Cloud-based solutions usually give access to learning resources to help users get started as fast as possible. We believe that with enough time dedicated to learning and ambition, everybody can use the SimScale simulation platform, whether they have an engineering background or not. To prove this, we have an internal competition called “SimScalator“, for which team members from Sales, Marketing, or Quality Assurance departments create their own CFD or FEA analysis. Its purpose is also to discover potential problems or improvements, by not only putting ourselves in the user’s shoes but actually becoming one.
If a beginner with simulation or with SimScale wants to learn, he or she can start with the tutorials to understand the basics and depending on their industry, watch the recordings of webinars and workshops available on the website for free. Every step of the way, the documentation is available to provide answers.
Customers who subscribe to the Professional account also get a phone and email support. On review websites like Capterra, the SimScale support team is highly appreciated. This is because we sincerely care about our users’ success. As complex as simulation technology is, it has got nothing on a team driven to achieve customer satisfaction.
Our mission is “to empower engineers, designers, and scientists around the world to develop their products better, faster, and more cost-effectively.” This is the reason behind the Community Plan, released in December 2015, to give access to the SimScale platform, to the public simulations library, and to the learning resources for free. Everybody is welcome to try it, to make sure the features are what they need, and follow all the available learning resources to become proficient with simulation (for beginners) and with SimScale (for engineers already using on-premises simulation software).
With so many advantages of cloud-based solutions, it seems quite hard to discern what is holding everyone back from making the shift.
Well, it is not, really. On-premises CAD and CAE software solutions have been used for more than 50 years. They are included in product design and development processes or in academic curriculums, and they have practically become the industry standard. The transition to cloud-based solutions will not be easy and will depend on the company’s processes. For small and medium-sized firms it’s easier, we are already seeing the change and especially the engineering services companies who represent the drivers of the transition.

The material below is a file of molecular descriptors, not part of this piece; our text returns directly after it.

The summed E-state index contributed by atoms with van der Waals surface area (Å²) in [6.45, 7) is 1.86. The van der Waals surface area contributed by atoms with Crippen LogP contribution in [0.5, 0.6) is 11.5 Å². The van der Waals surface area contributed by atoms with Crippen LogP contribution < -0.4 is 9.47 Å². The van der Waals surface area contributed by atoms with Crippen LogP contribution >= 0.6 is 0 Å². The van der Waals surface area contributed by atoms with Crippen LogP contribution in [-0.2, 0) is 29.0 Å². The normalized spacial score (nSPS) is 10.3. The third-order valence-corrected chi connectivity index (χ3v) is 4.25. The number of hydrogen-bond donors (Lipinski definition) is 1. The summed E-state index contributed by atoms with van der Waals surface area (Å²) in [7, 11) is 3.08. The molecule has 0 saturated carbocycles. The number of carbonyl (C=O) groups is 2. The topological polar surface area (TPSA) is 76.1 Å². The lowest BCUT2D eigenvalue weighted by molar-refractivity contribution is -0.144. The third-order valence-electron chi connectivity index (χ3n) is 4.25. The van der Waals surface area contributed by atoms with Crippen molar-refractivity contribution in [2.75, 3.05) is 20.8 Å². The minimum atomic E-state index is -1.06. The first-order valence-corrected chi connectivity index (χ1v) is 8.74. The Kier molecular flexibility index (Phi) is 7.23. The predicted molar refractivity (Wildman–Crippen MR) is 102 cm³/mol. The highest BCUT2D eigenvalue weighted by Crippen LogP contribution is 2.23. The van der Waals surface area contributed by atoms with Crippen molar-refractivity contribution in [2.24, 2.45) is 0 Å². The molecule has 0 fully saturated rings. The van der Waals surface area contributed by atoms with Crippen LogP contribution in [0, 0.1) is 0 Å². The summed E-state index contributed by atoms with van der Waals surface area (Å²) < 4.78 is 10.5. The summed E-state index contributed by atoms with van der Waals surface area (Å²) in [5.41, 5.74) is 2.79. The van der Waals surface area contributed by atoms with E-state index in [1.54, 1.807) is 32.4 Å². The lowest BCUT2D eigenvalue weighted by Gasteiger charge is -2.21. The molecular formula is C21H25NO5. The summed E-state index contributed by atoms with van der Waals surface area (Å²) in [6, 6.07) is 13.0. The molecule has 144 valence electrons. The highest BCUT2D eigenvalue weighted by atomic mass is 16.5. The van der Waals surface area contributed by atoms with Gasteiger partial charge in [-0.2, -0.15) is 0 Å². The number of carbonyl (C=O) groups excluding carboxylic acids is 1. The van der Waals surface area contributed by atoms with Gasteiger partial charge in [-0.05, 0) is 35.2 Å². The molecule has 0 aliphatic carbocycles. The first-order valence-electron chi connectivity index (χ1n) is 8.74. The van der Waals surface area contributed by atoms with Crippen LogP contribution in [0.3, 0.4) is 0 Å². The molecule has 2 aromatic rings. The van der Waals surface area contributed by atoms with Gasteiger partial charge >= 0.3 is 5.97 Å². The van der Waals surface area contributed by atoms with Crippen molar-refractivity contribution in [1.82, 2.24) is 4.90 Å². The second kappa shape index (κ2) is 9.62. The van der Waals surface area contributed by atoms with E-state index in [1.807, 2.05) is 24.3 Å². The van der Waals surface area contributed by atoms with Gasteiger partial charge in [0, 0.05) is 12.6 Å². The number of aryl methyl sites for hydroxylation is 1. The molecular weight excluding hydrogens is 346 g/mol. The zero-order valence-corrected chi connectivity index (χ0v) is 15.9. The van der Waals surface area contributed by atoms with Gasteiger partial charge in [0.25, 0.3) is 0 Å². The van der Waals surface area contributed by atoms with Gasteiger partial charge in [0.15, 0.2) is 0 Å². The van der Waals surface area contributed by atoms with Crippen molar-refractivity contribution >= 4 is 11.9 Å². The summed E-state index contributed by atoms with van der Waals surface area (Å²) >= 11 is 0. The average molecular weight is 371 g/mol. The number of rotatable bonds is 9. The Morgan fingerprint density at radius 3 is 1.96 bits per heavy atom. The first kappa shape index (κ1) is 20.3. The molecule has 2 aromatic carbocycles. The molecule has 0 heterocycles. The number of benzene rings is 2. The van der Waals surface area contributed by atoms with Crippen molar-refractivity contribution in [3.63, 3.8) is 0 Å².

The biggest concern engineers mentioned in moving to the cloud is security. We encourage designers and engineers to assess the security measures of the cloud-based solution they are considering, whether it is a CAD, a CAE, or a 3D printing platform.
Ultimately, as our colleague Cristian Klein put it in his article about SaaS providers, “achieving a perfectly secure computer and keeping the bad guys out is quite easy: simply unplug the Internet connection and never insert any USB sticks or other devices”. No solution, even the on-premises ones, is unbreakable. It depends on if the cloud tool provider is taking the security of users’ data seriously, or not.
At SimScale, there are two full-time employees working around the clock to ensure the platform is secure. They are responsible for following security bulletins, applying security software updates, reviewing permissions, and rotating access keys. Another full-time employee regularly reviews the architecture of the platform to ensure that, even in the unlikely event of a breach, attackers cannot obtain any useful data. You can learn more about how we encrypt the data on this dedicated page.
It cannot be denied that software is going through a transformation phase. Experts are constantly talking about it, software providers are releasing cloud versions, users ask for accessibility and collaboration options, and the Internet seems to take part in everything. With these trends, one can conclude that the future of product design is in cloud computing and SaaS solutions.
It already started a few years ago, when SimScale launched the world’s first cloud-based CAE platform and Onshape—the first cloud-based CAD tool.
What’s next? It’s up to you. But in the meantime, you can give SimScale a try for free!
Download this case study for free to learn how the SimScale CFD platform was used to investigate a ducting system and optimize its performance.